USA 193 debris situation

From: Ted Molczan (
Date: Sun Mar 02 2008 - 15:26:05 UTC

  • Next message: Robert Holdsworth: "Re: USA 193 debris situation"

    Of the less than 3,000 fragments of USA 193 reportedly detected by US STRATCOM,
    the vast majority should have decayed within hours or a few days of the
    intercept on 2008 Feb 21 UTC. To my knowledge, the total number remaining in
    orbit has not been published; my guess is that it does not exceed a few hundred,
    and could well be much less.
    Dr. T.S. Kelso has made decay predictions, as plotted near the bottom of the
    following page:
    Dr. Kelso's 20 cm plot is similar to results I have obtained using Satevo v0.51.
    Basically, most of the remaining debris will decay by the end of March.
    As far as I can tell, the debris situation is unfolding much as I described soon
    after plans to intercept USA 193 were announced:
    As has been reported on the list, NROL-28 is being delayed due to concerns about
    the USA 193 debris. This was the NRO's statement, issued on Feb 27:
    "The NRO will postpone its launch of mission NROL-28 approximately two weeks as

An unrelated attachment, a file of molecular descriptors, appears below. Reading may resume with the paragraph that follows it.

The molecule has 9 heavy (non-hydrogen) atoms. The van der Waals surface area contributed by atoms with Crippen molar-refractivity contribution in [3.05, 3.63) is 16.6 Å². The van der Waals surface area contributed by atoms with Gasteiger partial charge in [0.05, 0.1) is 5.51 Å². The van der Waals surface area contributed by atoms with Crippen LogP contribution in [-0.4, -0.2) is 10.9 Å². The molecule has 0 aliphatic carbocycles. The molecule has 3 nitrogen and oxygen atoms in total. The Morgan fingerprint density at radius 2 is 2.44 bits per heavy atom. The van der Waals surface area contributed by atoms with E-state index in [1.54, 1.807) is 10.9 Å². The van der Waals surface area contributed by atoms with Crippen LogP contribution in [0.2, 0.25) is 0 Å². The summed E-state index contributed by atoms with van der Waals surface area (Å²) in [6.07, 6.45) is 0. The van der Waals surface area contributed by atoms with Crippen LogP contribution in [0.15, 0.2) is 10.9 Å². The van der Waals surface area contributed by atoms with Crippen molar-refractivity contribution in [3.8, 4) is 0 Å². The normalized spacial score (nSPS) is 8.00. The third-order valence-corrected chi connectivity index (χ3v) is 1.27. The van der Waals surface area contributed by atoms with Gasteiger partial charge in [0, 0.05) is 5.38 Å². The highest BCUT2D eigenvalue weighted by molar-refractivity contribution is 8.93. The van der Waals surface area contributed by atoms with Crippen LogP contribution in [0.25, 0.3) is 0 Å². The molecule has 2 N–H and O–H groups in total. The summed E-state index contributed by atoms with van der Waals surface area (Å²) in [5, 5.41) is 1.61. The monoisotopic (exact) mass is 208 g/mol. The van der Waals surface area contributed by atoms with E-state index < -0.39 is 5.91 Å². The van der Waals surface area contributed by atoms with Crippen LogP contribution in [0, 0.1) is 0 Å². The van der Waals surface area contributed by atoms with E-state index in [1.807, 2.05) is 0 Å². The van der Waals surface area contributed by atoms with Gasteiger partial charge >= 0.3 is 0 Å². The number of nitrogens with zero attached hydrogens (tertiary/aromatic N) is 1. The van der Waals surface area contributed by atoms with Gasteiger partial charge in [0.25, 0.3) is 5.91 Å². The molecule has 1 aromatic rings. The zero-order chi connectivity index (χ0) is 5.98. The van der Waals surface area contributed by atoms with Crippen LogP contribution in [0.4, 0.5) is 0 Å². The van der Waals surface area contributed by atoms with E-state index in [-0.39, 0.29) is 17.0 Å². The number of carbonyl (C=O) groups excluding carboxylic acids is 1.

a precautionary move to avoid possible debris from the NRO experimental
    satellite which was intercepted last Wednesday, 20 Feb 2008. When established,
    the revised date will be posted."
    Some may see this as an indication that the orbital debris situation is more
    severe than the public is being told; however, my intuition is that it is simply
    caution on the part of those managing the launch. As shown in Dr. Kelso's
    analysis, at least half of the debris now in orbit will decay within two weeks.
    Also, the remaining debris will have spread out over a planar swath some 2.5
    times wider than at present. So, there would much less debris, spread much more
    Another possibility is that it was taking longer than expected to complete the
    orbital analysis of the USA 193 debris, resulting in less complete and/or
    confident collision-avoidance analyses than required, hence the decision to
    delay the launch.
    The delay may seem overly cautious, given the small number of fragments likely
    remaining in orbit, but not unusually so, given the well known phenomenon of
    bureaucratic CYA. Absent strong evidence to the contrary, I prefer this
    interpretation over more dramatic ones.
    Ted Molczan
    Subscribe/Unsubscribe info, Frequently Asked Questions, SeeSat-L archive:

    This archive was generated by hypermail 2b29 : Sun Mar 02 2008 - 15:26:42 UTC